Which is the Right Age for Neutering or Spaying a Dog

What is spaying or neutering?

Spaying or ovariohysterectomy is the surgical procedure performed on bitches in which uterus and both ovaries are removed. Similarly, surgical removal of testes and associated epididymis in dogs is known as castration or neutering. Spaying or neutering is used for reproduction control which ultimately helps in fighting overpopulation. It will significantly reduce the killing of several homeless pets.

How Spaying or neutering allows reproduction control?

When ovaries are removed from a female dog, secretion of hormones estrogen and progesterone is eliminated. The spayed female won’t go into heat if ovaries are removed. There are various other changes which occur in female dogs that don’t allow them to conceive baby. Similarly, there is no secretion of testosterone in dogs after the testes are removed and a dog is not capable of inducing pregnancy in a female dog.

What is the right age to neuter your dog?

Actually, this is a very divisive issue that which is the right age to neuter a dog. No experience and no research can tell you the right age to neuter your dog. Different vets have different experiences and varying opinions about what is the right age to neuter or spay a dog. On a rough note, a male dog can be neuter any time after eight weeks of age.  A few years, ago it was a famous conception in the minds of vets that it is good to wait for at least six months to neuter your dog. However, there is no enough scientific data to support the fact that dogs should be neutered between the age of six to nine months. But, there are various studies which show slight complications which arise from early neutering even before six weeks of age.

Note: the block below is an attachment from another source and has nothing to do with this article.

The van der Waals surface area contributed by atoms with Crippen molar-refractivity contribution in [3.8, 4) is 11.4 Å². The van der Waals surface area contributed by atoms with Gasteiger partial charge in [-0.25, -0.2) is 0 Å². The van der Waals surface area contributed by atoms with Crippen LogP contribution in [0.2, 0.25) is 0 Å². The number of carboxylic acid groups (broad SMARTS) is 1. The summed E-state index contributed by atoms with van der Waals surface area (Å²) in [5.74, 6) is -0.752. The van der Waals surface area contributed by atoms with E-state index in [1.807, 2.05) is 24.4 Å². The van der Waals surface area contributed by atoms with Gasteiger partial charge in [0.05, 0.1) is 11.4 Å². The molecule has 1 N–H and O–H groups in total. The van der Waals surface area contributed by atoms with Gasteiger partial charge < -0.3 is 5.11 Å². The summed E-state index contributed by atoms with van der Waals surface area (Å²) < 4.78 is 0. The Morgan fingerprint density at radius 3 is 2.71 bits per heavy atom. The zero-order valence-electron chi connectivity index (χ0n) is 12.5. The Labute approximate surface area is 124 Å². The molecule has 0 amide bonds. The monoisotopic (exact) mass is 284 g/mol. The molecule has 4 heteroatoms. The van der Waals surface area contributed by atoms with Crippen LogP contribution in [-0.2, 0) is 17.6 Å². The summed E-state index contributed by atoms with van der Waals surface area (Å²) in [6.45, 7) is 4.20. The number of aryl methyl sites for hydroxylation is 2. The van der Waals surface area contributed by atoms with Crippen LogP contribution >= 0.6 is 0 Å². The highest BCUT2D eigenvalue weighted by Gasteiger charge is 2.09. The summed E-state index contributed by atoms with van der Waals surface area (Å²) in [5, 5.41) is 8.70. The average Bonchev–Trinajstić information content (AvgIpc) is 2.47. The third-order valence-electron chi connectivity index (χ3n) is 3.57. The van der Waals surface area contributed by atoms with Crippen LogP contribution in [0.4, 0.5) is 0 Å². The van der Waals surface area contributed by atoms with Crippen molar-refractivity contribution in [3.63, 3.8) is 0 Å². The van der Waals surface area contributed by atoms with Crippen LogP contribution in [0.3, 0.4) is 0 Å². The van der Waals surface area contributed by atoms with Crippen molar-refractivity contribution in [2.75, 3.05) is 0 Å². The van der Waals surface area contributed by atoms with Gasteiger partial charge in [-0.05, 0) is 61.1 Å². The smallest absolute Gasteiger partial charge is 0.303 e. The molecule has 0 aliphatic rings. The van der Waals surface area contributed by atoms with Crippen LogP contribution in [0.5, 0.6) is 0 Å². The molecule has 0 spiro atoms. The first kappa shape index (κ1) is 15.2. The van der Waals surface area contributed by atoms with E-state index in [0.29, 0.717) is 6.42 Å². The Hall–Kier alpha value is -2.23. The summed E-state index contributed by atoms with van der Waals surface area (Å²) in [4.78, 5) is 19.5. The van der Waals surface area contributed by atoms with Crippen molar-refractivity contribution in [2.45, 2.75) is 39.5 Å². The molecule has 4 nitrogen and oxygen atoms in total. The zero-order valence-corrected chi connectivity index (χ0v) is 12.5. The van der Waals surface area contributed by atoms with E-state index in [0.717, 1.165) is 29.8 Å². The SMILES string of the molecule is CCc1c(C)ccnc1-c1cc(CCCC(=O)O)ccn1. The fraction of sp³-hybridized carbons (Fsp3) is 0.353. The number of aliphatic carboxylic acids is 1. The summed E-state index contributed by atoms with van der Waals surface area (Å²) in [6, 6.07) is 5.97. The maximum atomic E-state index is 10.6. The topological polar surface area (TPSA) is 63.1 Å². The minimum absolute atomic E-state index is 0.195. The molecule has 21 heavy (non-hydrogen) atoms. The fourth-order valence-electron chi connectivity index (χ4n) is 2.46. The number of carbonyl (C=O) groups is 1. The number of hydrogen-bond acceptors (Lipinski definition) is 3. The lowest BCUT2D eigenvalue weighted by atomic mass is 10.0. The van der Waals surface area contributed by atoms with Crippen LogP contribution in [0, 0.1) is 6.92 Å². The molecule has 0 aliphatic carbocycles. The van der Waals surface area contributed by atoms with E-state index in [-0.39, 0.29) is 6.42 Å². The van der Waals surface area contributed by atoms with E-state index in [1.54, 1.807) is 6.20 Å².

So, it is the best to share the whole story with your vet about neutering your dog and he will give you suggest you.

After the surgery:

  • Dog may refuse food for a day or two as he may be nauseated
  • Dog’s scrotum will be swollen which is not a reason to worry as it automatically becomes normal
  • There may be light stains where the vet has incised the dog
  • You should restrict the movement and activities of the dog for a few days after the surgery
  • Your dog will try to lick his stitches. To restrict this, put an Elizabethan collar around his neck

Benefits of spaying/neutering:

  • Spaying in female dogs eliminates the risk of diseases such as uterine infections and breast cancer thus offering your pet a longer and healthier life
  • Neutering is cost-effective
  • If done before six months of age, neutering prevents testicular cancer in dogs
  • Spaying or neutering keeps your pet fit if fed properly
  • Neutered dog has improved behavior and will focus more on his human family
  • Early neutering of a dog helps in fighting aggression issues
  • Neutered dog will stay indoors most of the time and will not roam outside in search of a mating partner
  • It helps in controlling pet population

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